“We ask them to continue their healthy lifestyle habits. Exercise, especially to improve strength and balance, is very important, because this reduces the risk of falling.” Dr. Hansen counsels patients to consume adequate calcium, vitamin D and protein, and to avoid tobacco and excess alcohol. “We also ask patients to contact us if they have a clinical fracture or any evidence of a silent compression fracture, such as sudden height loss.”
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Patients on a drug holiday should have periodic dual X-ray absorptiometry (DXA) to watch for bone density declines that indicate increased fracture risk, Dr. Hansen said. Obtaining a baseline total hip T-score as their holidays begin may guide clinicians on how often to scan, according to recent data that suggested patients with higher scores may not need another bone density scan for five years.8
Atypical Femur Fractures
Elizabeth Shane, MD, professor of medicine at Columbia University’s College of Physicians and Surgeons, New York City, discussed atypical femur fractures (AFFs), which—along with osteonecrosis of the jaw—are a rare but serious possible adverse event associated with bisphosphonates that cause alarm and a drop in prescriptions.
“A portion of this decline may be appropriate, relative to the precise targeting of people who may be at greater fracture risk or when it comes to initiating drug holidays,” said Dr. Shane, who expressed concern that both media reports and U.S. Food & Drug Administration safety warnings about atypical femur fractures caused patients to avoid therapy that not only reduces hip fractures but saves lives, she said. 9,10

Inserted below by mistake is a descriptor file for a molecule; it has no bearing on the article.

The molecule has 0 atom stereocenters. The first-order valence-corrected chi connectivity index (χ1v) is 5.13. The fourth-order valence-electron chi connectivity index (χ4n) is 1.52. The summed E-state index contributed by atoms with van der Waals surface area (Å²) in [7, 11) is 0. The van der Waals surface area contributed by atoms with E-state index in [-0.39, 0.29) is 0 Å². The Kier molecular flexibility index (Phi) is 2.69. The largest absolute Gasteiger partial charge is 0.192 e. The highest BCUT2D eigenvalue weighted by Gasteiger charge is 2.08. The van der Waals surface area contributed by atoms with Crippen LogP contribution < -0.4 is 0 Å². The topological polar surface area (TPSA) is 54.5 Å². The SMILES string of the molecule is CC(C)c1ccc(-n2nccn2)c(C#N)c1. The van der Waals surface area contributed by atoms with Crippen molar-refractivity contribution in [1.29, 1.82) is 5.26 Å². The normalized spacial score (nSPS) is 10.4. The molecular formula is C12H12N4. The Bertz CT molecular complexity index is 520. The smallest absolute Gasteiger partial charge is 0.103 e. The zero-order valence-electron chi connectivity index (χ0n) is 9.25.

Ordinary femoral neck and intertrochanteric hip fractures account for up to 95% of hip fractures in elderly patients, and atypical femur fractures are only a small subset and account for less than five of every 1,000 hip fractures.11
On imaging, AFFs are more horizontal and have much thicker cortices than other hip fractures, Dr. Shane said. In 2014, the ASBMR revised its definition of AFFs; four out of five features are now required for diagnosis:12
- Minimal or no trauma;
- Fracture line originates at the lateral cortex, is substantially transverse in orientation and may become oblique as it progresses medially;
- Non-comminuted or minimally comminuted fracture;
- Complete fractures extend through both cortices and may be associated with a medial spike; incomplete fractures involve only the lateral cortex; and
- Localized periosteal or endosteal thickening of the lateral cortex at the fracture site, also called beaking or flaring.
Atypical femur fractures also tend to cause prodromal pain in the groin or thigh in 70% of patients, unlike other hip fractures, and about 26% of patients are slow to heal. Although bilaterality is seen in only 28% of patients with AFFs, up to 60% have radiographic changes on their other side.13